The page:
Being a long-term fan of Minder, and with the recent passing of George Cole (aka Arthur Daley), I decided to acquire a copy of his autobiography, “The World Was My Lobster”. The Mail On Sunday described the book as “Delightful”. This is my review of that book.
Born on the 22/04/1925 and adopted when he was only 10 days old, George Cole grew up in Tooting in south London in the 1920s and 30s. After finishing school at the age of 14, he saw a newspaper advertisement seeking a small boy to join the cast of “The White Horse Inn” and was selected the following day. A year later, he found himself in the West End play “Cottage to Let” playing a cheeky wartime evacuee. Here he met well-known actor Alastair Sim who, with his wife Naomi, took him as an evacuee in their country house and coached him in the finer skills of acting.
He spent his National Service in the RAF, operating bars in RAF bases in the UK and Germany.
He talks openly, humorously and with sensitively about his adoption. He didn’t realise that he was adopted until he impatiently went looking for Christmas presents, and on top of his mother’s wardrobe found his adotion papers. He speaks well of his adoptive parents who raised him in a caring and loving environment.
His career started with a walk-on part the stage musical “The White Horse Inn” in 1939, and continued until his death having included such roles as David Bliss in the radio and television versions of “A Life of Bliss”, Flash Harry in the St. Trinian’s films, and of course he ie best known for his role as Arthur Daley in Thames Television’s “Minder.”
George states that “Minder” was a vehicle for his co-star Dennis Waterman, who had recently finished starring in “The Sweeney” as Det Sgt George Carter. The Sweeney is Cockney rhyming slang for the Metropolitan Police’s Flying Squad; Sweeney Todd = Flying Squad.
Dennis wanted Denholm Elliott to play Arthur Daley, but Verity Lambert, the show’s production executive, didn’t think that Denholm quite fitted the part of Arthur, but when she saw George, she states “he was Arthur Daley.” And so it was. “Minder” ran from 1979 until 1994, over 10 seasons and 108 episodes.
Interestingly, I had believed that the term “minder” (meaning a personal bodyguard, or to mind someone) had entered the British lexicon as a result of the show, but Cole seems to insist that it existed before that. The show was also known for its frequent use of cockney rhyming slang, and other misquoted sayings – hence “the world is your lobster” and the term “a nice little earner”. The name Arthur Daley has also become synonymous with a dishonest (car) salesman or small time crook.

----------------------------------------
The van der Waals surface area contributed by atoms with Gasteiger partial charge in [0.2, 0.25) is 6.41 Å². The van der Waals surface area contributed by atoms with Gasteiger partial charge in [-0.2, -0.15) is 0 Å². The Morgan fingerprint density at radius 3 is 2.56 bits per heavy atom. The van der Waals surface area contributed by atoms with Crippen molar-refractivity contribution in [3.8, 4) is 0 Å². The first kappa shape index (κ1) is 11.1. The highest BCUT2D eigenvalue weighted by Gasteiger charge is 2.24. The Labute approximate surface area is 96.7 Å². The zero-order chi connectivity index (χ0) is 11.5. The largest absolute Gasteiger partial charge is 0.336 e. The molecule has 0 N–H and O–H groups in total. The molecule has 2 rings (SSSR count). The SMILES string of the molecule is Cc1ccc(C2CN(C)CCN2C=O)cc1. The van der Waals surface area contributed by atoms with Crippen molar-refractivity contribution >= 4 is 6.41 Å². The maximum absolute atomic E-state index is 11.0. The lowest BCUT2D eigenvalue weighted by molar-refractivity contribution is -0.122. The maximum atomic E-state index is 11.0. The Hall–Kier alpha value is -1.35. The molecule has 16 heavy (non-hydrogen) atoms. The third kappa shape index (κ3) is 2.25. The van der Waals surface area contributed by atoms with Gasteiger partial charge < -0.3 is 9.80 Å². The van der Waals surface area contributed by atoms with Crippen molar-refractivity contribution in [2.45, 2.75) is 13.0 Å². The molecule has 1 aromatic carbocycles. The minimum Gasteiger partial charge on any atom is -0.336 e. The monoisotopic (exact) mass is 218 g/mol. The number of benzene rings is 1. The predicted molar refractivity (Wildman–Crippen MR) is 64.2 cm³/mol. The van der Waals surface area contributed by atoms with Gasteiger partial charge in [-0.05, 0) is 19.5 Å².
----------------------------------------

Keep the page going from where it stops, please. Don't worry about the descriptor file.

The book however, in my opinion was not what I expected it to be. I think that I had expected it to be filled with humorous anecdotes collected and amassed over a 70 year acting career on stage, radio and television. While there was some of that, unfortunately the book really appeared to be a chronicle of the plays, programmes in which George had appeared throughout his career
In part, the book appeared poorly researched or erroneous. While filming “Minder” in Australia, George describes the prescence of camels in the Australian outback thus:
“I had no idea there would be camels roaming around in the desert. Apparently, the early British colonists introduced them. They thought if they had deserts over there, they would need a few camels, so they packed some up and shipped them over there.”
Of course with a bit of research, it would have been identified that the first camels were imported in 1860 specifically for the Burke and Wills expedition into Australia’s interior. More than 15,000 camels with their handlers came to Australia between 1870 and 1900, primarily for transport use across the centre of the arid continent. They were often managed by Afghan camel drivers (or cameleers) who arrived in Australia in the late 19th century to help reach the country’s unexplored interior. It is said that as a tribute to those Afghan camel drivers, the train running on the central Australian railway is called “The Ghan.” As a result, today there are now more than one million feral camels in outback Australia, with their number doubling every 8-10 years. Their impact on the desert environment is significant.
What I was suprised about was the amount of work George had done throughout his career that I was unaware of. Although he was best known for “Minder”, “Root into Europe” and “Flash Harry” the spiv* in the “St. Trinians” series, he also had an extensive career on stage in plays, dramas and even the occasional musical such as the “The Pirates of Penzance” were he played Major-General Stanley.
He was married to Penny for 48 years and lived in Stoke Row, Oxfordshire for 70 years. He had four children. He described himself as a very private man off-stage/camera. He says “I keep myself to myself” and hated doing interviews and valued his privacy. He relates in the book how he stopped off at a pub near his house to buy some eggs. While having a drink there he and his wife got to talking with the landlord. The landlord asked Cole if he was thinking of moving into the area. Cole replied that he had lived nearby for over 20 years and that he had never been in the pub before!
All in all, “The World Was My Lobster” was a good-humoured light read which I believe had so much potential, but as it seemed to be more a chronology of Coles’ work, to me it never quite reached that potential.
George passed away on the 5/08/2015. He was 90 years old. May he rest in peace.
*A spiv is a petty criminal who deals in illicit, black market or stolen goods – usually all three. The word was used during the Second World War and in the post-war period when many goods rermained rationed due to “shortages”. An example of a spiv described by Cole as that of Private Walker in Dad’s Army played by the late James Beck.